The Mystery of Mrs. Christie by Marie Benedict

This novel focuses on the utterly strange disappearance and reappearance of acclaimed detective novelist, Agatha Christie, in which the crime author became her very own mystery story.


The Daily Mirror Newspaper


In 1926, the 36-year old Christie was dealing with issues in her marriage and struggling to write. When her abandoned car was found, the ensuing police investigation became a media frenzy and a nationwide hunt began. When she was finally spotted in a hotel in Harrogate, Yorkshire eleven days later, the strange tale was pieced together. After leaving her car in a hedgerow, Christie walked to a friend’s house. The following day she took a train to Harrogate where she checked into a hotel for the next ten days - bizarrely, under the name of the name of the women her husband was having an affair with. Christie claimed to have been in a “fugue” state and had temporary amnesia about the incident. Speculation arose that she had planned to die by suicide, that it was in order to humiliate her husband, or that the whole thing was a publicity stunt to promote herself in the face of waning public interest.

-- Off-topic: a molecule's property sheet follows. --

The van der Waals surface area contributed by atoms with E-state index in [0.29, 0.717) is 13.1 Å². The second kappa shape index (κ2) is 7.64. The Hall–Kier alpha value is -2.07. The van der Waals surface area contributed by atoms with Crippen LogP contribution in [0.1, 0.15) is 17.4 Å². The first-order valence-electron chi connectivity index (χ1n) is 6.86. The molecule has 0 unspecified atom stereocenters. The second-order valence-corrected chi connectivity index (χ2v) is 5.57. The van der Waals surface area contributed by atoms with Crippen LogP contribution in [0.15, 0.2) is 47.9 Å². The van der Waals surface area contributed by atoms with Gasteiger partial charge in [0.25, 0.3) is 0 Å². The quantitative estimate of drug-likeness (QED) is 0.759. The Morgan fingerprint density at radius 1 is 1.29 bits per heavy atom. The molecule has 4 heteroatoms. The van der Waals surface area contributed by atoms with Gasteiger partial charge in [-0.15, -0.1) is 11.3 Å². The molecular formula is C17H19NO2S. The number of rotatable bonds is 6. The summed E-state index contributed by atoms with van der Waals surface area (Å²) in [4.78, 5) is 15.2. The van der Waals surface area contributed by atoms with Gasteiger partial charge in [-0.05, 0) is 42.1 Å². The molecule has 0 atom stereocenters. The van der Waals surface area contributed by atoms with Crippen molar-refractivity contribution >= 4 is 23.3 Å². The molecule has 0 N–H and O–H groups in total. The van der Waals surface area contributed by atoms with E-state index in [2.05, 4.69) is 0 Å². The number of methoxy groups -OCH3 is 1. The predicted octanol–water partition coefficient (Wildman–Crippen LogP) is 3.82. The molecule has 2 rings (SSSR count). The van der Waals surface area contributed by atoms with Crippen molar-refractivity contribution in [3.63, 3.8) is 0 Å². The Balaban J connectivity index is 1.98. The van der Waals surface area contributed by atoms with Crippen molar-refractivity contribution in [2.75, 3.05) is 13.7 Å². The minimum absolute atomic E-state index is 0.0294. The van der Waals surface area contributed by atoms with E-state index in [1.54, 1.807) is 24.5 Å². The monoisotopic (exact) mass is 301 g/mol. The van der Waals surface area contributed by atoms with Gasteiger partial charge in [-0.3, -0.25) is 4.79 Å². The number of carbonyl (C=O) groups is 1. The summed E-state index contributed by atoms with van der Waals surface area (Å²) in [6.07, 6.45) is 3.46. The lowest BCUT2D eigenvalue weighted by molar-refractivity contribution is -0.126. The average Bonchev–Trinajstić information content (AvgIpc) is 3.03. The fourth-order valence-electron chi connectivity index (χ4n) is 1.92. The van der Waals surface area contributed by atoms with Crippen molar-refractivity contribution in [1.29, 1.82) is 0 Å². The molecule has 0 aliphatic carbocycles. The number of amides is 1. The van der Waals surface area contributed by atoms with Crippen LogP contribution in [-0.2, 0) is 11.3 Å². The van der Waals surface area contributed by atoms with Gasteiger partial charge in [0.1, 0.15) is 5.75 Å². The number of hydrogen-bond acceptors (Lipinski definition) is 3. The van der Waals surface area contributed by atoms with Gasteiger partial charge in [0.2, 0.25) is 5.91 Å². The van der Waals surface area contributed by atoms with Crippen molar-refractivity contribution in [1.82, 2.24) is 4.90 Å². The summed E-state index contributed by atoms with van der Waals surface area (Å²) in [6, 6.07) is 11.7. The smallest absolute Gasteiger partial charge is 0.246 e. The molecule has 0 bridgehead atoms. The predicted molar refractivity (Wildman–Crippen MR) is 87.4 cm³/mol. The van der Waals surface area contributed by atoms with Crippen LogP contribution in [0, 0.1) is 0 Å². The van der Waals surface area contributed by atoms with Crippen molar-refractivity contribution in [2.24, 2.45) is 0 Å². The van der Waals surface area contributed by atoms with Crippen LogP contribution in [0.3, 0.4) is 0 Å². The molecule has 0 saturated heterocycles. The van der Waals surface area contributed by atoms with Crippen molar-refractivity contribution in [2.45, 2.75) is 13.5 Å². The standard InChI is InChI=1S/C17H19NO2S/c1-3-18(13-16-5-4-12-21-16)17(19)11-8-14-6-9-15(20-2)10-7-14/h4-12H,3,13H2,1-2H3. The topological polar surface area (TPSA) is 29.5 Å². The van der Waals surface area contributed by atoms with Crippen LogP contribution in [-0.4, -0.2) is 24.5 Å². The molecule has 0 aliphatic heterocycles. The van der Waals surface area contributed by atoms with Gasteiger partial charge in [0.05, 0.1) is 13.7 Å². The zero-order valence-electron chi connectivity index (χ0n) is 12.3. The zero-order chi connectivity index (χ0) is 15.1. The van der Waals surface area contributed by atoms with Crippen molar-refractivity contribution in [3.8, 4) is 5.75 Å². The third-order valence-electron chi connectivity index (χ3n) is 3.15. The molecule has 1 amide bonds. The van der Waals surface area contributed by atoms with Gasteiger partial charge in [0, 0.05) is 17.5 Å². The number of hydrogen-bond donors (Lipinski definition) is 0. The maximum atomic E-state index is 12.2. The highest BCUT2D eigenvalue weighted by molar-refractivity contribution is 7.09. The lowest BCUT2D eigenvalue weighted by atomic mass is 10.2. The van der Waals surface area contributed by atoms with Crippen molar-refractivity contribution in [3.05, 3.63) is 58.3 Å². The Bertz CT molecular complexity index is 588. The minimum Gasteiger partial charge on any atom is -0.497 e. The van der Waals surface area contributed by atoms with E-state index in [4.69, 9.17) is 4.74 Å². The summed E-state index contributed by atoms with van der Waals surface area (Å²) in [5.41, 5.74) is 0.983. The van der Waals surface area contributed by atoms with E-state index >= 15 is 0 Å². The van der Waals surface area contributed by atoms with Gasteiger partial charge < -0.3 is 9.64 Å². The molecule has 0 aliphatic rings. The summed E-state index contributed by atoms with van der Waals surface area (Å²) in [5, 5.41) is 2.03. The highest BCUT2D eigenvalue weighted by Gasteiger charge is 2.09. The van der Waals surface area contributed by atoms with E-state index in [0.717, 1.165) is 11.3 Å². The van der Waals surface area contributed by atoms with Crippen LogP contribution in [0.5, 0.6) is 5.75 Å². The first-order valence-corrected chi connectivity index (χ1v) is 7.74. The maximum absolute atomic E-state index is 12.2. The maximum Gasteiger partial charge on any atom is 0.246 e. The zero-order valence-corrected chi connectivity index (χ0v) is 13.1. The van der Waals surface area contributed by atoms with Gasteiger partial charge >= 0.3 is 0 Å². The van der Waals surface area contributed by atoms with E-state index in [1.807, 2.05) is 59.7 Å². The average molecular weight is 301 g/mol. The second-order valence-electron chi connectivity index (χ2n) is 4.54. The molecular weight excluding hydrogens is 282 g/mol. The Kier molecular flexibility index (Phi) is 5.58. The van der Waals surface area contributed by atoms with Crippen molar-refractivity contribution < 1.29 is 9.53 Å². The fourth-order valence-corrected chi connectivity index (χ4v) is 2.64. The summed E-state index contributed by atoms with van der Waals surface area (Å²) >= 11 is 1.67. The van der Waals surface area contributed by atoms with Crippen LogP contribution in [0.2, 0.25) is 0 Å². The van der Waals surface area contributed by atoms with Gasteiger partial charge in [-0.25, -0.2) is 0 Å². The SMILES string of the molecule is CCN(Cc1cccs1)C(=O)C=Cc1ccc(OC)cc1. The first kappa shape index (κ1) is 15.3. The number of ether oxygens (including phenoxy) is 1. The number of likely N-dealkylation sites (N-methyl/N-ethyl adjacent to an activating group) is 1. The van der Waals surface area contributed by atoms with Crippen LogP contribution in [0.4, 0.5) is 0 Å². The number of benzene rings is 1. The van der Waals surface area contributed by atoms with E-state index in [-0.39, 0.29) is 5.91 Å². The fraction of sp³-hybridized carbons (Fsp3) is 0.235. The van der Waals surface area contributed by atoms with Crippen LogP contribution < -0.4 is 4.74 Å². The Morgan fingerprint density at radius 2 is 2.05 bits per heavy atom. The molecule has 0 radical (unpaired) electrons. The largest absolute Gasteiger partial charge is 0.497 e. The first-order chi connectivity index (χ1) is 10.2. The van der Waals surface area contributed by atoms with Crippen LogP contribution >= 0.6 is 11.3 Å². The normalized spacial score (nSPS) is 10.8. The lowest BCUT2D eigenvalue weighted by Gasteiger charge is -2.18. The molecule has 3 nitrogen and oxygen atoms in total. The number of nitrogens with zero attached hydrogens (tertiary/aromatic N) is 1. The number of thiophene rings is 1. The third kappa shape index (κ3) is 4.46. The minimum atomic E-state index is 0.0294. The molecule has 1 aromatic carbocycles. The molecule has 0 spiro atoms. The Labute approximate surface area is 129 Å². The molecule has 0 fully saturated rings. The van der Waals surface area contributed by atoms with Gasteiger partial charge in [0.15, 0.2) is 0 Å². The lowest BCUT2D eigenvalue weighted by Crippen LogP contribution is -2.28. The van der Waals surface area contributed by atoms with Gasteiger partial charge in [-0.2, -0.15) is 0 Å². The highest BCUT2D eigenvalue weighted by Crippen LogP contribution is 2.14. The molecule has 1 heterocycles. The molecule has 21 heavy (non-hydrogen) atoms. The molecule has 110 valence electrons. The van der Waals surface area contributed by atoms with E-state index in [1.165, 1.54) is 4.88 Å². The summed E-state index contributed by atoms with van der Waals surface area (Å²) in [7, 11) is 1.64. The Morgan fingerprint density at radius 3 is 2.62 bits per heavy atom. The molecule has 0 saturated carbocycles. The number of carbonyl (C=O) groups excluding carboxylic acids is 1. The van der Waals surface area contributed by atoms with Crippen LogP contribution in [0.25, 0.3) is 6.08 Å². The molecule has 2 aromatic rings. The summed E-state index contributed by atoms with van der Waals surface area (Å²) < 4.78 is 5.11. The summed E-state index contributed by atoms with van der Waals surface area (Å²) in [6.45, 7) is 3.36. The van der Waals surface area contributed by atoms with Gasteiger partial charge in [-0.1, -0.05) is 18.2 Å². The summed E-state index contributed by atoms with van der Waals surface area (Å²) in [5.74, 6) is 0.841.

For those who find this open ending deeply puzzling and frustrating, Benedict reconstructs the story in thrilling detail, examining each of the player’s involved — Christie’s husband Archie, their young daughter, his mistress, and Christie herself. From this, she reimagines what might of happened, right down to a deeply satisfying conclusion.


Tender is the Night by F. Scott Fitzgerald 

While the other books on this list are authors taking inspiration from other writer’s lives, often a good century later, this novel was inspired by the writer’s own life. Tender is the Night is about a glamorous couple, Dick and Nicole. They are living in the French Riviera in the final ebb of the Jazz Age. Their life consists of heavy drinking and hedonistic parties with other American expats. But Nicole, once Dick’s psychiatric patient, is deeply unwell, and their marriage crumbles under the weight of outside influence.


Sara and Gerald Murphy in the South of France